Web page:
4. Do not engage. We all know how annoying subway preachers are, and how sometimes you are just stuck on a train with no choice other than to hear them. But on Facebook, you can shut people out, if not necessarily down, but just hitting a button. I started hiding “friends” who annoy me and I bite my tongue when someone posts something that offends me (and even when it’s something that I wholeheartedly agree with, to tell the truth).
5. Take your politics (and/or religion) elsewhere. If I want to rant, I can write a letter to a newspaper or congressperson or post on a moderated or private forum. I can contribute to a cause or work for one. I can tweet my thoughts to those who are actually interested in them. I can discuss things with people in person. I’ve done all of these things. We can be politically engaged without hitting people with a virtual baseball bat while they’re trying to enjoy their morning coffee. If I want to support a cause on Facebook, a silent show of solidarity (like quietly changing a profile pic) shows where I stand without pressuring others to take any stand at all.
6. You don’t need to unfriend people. Just because I think someone is a wing nut doesn’t mean I won’t pick their kid up from daycare in a pinch or keep them in my thoughts and prayers when they’re dealing with a loss or health crisis. Facebook is a useful tool for keeping in touch with a large community in important and non-intrusive ways. People can get in touch with me without knowing my phone number or private email address, and that’s a good thing.
7. Refine your media diet. Facebook is not the only culprit in the perpetual outrage machine. I’ve had to unfollow monster shouters on twitter, and avoid 24 hour cable news AT ALL COSTS. Seriously, whether you’re a Maddow or an O’Reilly, that shit is no good for your soul. Block it from your TV and only allow yourself news sources that do actual reporting (not just commentary) and at least try to be objective (Don’t worry, you can still catch the best bits via the Internet). And for God’s sake, unless you are truly destitute, be willing to pay at least a little for your Internet news. “News” sources that are financed entirely by clicks are, by design, going to be more monster shouty than those that are paid for by actual customer sales or member contributions.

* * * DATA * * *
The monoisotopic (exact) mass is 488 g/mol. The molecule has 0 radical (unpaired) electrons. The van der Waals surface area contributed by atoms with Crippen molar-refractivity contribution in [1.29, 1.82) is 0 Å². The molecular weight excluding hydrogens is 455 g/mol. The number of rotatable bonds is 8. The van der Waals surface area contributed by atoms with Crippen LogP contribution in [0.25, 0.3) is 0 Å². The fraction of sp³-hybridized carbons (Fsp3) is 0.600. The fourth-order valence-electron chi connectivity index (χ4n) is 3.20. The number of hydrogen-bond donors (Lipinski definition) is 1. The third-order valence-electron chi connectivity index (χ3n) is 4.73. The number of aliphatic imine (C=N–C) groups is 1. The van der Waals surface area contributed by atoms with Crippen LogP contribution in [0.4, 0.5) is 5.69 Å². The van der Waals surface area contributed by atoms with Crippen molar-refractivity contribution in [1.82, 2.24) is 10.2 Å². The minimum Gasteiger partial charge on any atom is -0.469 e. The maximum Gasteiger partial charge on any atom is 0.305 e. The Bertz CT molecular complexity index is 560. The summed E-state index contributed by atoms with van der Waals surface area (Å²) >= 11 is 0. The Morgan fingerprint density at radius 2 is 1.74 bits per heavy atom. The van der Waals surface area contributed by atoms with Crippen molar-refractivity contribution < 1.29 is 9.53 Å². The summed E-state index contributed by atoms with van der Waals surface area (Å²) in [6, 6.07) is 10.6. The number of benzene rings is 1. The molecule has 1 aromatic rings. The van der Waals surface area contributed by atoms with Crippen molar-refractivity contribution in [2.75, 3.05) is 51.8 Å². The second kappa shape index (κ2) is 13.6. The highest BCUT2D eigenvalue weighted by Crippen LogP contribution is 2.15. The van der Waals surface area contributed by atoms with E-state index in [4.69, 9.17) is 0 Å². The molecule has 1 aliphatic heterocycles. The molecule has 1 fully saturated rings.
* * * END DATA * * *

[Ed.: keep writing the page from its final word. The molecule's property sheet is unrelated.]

8. Use Facebook for what it does best. I have considered cutting Facebook loose, but ultimately determined that just can’t quit it. But now I use it for what I feel like it does best: It’s such a simple way to keep in touch with far-flung friends and family in almost real time, and it’s a great channel for following hyperlocal or niche news. Oh, and #ThrowbackThursday is a great way to share memories with old friends while decluttering your house.
9. Never, ever, ever read the comments. Especially when looking at unmoderated feeds—do not give monster shouters, haters, or mean people an audience.
1o. Get back to work (or life). For me, the worst thing about the Interwebs is that it is is just a huge distraction. All that hamster-wheeling over things that, yes, do matter (like government and crime and just mean people) is actually sucking time and energy away from things that really, really, really matter to me in a much more immediate way. Sure, I need to be an informed citizen/voter, but other things—like spending time with my kids, or earning a living so I can feed/clothe them—are a bit more important in terms of my hierarchy of needs.
For the record, I do think that in the aggregate, the Internet will prove to be a game changer for democracy, in a good way. I just think that right now, we are in the midst of social media’s awkward adolescence, and we need to teach it how to be an adult. That means verifying information before we repeat (or repost) it. It means taking the time to consider alternative information before we form an opinion. And more often than not, I think it means—or should mean—keeping our opinions to ourselves and respecting not necessarily the opinions of others, but their right to have those opinions. But it also means we have the right to say that we do not want to hear those opinions, and politely shutting down (or ignoring) monster shouting talking heads.
Anyway, I’ve been at this Outrage Detox business for about six months. It’s been gradual, and I’m not saying I haven’t slipped up. Like anyone in a program, I take it one day at a time and repeat the Serenity Prayer when I find myself wanting to throat punch a troll.